OC Appraisal District completes property appraisals
David Ball – For The Record
It’s been a typical busy summer season for the Orange County Appraisal District, according to Chief Appraiser Michael Cedars.
“The last few months we’ve mailed out the notifications of the appraised values,” he said. “They’re notified of any change, and if so, for how much. We mail them to everybody. If the value went up last year, they’ll (the taxpayers) will want to catch it.”
Contrary to popular belief, Cedars said the OCAD has very little to do with taxes. He said they appraise the market value of 75,000 parcels in Orange County. In fact, the OCAD has already turned their attention to the 2016 tax year.
It’s been 36 years since State Rep. Wayne Peveto of Orange got his tax-appraisal bill passed, known as The Peveto Bill, which revolutionized the tax-appraisal process across the state in 1979.
Peveto’s bill created the appraisal districts that operate in every county of the state. Before, each county could perform it’s own appraisals, as well as each city, school district and any other special district, such as drainage districts, according to a prior article in The Record.
“It’s tough with a small office. Everyone is afraid the market value will change. People invest their savings into a property which is the biggest thing in their lives and they want it to increase in value,” he said.
The OCAD appraises all of the properties themselves with the exception of industry and mineral properties in which the firm of Pritchard and Abbott does the appraisals. There are five real property appraisers and personal property appraisers in the OCAD office. They are all licensed by the state. Cedars said there are many offices where the appraisers don’t have the Real Property Assessors designation.
It’s the OCAD’s duty to turn over the assessments to the Orange County Tax-Assessor’s office. There, the tax rates as decided by the commissioners court are applied to the values and the notices are sent out in October.
This year has been a “pretty typical” year for protests, Cedars said. There have been 2,000 protests with 300 of them going before the Appraisal Review Board. The values were certified by July 21.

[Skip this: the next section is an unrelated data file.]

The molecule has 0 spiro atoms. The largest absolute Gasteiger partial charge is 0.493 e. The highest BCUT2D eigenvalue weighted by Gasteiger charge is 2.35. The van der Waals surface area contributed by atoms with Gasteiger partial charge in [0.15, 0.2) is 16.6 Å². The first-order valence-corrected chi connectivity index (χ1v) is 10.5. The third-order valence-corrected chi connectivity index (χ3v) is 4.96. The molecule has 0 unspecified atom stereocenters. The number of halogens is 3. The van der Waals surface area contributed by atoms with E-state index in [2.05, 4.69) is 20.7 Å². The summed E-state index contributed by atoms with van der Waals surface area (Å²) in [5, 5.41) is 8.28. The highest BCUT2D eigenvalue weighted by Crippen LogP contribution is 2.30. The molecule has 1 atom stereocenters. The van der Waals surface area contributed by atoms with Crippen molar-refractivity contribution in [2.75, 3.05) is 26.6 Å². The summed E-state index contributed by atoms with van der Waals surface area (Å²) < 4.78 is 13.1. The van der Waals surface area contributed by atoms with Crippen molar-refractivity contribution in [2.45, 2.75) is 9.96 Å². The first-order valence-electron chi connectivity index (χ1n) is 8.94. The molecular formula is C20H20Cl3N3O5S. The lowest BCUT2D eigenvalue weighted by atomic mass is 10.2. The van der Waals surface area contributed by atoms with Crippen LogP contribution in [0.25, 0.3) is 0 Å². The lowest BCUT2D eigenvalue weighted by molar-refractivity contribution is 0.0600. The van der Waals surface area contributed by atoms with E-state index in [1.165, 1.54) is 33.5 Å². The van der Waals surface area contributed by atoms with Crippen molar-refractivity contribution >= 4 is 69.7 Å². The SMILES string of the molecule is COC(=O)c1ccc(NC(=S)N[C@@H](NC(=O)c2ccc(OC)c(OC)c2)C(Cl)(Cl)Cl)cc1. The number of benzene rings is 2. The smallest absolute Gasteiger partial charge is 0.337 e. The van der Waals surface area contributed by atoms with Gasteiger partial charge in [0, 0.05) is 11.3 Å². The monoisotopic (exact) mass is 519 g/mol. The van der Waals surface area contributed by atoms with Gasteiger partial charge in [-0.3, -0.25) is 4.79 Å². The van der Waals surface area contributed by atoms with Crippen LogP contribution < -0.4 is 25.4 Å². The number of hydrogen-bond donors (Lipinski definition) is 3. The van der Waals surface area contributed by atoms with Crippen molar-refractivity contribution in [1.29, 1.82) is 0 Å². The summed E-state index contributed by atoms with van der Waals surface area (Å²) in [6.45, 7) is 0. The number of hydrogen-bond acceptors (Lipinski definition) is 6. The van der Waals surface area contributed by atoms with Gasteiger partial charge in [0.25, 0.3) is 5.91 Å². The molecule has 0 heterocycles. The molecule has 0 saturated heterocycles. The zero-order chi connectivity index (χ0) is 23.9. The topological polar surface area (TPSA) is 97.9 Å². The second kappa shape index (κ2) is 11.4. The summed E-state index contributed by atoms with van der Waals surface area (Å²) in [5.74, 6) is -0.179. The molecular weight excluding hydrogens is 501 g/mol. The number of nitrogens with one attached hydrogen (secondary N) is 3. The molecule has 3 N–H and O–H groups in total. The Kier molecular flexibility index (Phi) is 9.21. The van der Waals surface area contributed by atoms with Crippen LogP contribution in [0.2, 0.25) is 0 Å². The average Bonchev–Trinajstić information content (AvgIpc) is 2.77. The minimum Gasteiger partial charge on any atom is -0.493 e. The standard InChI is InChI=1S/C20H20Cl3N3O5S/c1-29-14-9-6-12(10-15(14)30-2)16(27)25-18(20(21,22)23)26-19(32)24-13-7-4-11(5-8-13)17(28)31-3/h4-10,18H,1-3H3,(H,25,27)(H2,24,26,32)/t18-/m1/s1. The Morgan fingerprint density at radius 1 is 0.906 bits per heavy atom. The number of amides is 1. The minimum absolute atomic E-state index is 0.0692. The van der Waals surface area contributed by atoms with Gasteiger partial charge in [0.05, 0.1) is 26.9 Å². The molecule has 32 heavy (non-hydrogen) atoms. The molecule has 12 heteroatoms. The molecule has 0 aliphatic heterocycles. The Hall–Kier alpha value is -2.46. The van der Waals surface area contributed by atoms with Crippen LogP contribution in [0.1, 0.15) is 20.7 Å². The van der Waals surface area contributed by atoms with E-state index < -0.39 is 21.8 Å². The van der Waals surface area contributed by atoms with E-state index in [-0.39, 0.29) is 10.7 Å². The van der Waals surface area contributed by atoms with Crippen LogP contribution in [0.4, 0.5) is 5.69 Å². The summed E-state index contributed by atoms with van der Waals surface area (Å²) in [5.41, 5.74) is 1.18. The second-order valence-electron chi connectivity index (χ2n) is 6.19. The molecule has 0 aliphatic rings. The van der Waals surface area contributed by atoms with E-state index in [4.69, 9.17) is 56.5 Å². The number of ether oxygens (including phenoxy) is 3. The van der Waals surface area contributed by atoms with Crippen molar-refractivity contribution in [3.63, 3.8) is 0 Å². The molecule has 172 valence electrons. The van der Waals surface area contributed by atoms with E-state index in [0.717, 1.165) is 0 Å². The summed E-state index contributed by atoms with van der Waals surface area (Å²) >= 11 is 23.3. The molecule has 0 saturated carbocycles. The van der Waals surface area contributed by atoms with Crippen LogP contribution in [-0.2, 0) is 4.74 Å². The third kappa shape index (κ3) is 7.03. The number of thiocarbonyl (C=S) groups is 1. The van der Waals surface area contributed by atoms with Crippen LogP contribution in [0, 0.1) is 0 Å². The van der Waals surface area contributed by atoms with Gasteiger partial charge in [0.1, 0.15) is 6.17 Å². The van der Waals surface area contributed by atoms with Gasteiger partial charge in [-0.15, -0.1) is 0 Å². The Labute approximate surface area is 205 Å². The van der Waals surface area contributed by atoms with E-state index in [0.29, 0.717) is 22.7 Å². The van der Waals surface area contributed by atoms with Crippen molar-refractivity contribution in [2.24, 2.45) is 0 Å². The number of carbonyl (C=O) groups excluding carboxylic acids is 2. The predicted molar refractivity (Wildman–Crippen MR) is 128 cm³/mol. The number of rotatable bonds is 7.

The ARB is a separate entity from the OCAD. They are presented with the evidence of how they arrived at a particular value before they make a decision.
“The taxpayer usually doesn’t know what to bring in (for a protest),” he said. “If it’s wrong, they want it fixed. It’s easier not to re-appraise. The state audits the property values once every other year. If there’s over a 10 percent difference, they say we’re outside the confidence center and it can possibly penalize a school district. That could be really bad for them.”
During the opposite year, the state looks at OCAD procedures.
Property taxes fund the counties, cities, school districts, special districts and ports in the state.
“It funds their existence. It’s a big part of it. It’s the main part for the school district,” he said.
If property values are raised, the state has what’s called truth in taxation. The tax rate should go down if the values go up. In fact, school districts must publish in the newspaper the way the values increased and there could possibly be a rollback election.
Cedars added the Orange County Commissioners Court is cutting spending instead of raising taxes which he believes is a good thing to do.
Appraising plants is called complex properties because their cost can be really high with their infrastructure, such as pipes.
Cedars explained the pipes could still be functional, but also be really old. It comes down to its economic life versus its actual life.
Another factor with complex properties are technical changes made in which less people are employed.
There are two major approaches that can be taken by businesses: replacement cost less appreciation or through an income approach where income is generated and calculated.
On the other hand, there are six classifications of houses. OCAD appraisers build and use models to fit schedules.
“It’s surprising how accurate they are,” Cedars said. “Our appraisers take tablets in the field.”
Aerial/satellite maps are used which matches what they’re looking at on the ground. They can also measure the area of the house with the program and determine if any changes have been made.
“We can measure it using a drawing on the computer. We can determine if it changed. We can measure by using a drawing on the computer and determine the elevation. We can tell what’s been added,” Cedars said.
The computer program hasn’t cost the taxpayers anything to this point because it’s been financed through the South East Texas Regional Planning Commission.
Recently, the OCAD had an audit of all of their exemptions. For instance, it was discovered half of the disabilities exemptions weren’t accurate.
Cedars said if anyone has a dispute, call the Orange County Appraisal District at 409-745-4777.
“A lot wanted explanations and a lot of protests were eliminated with the need for a formal meeting with the Appraisal Review Board,” he said. “If we want a fair system, everyone has to pay their fair shares. We can’t control the tax rate, but we can control the accuracy.”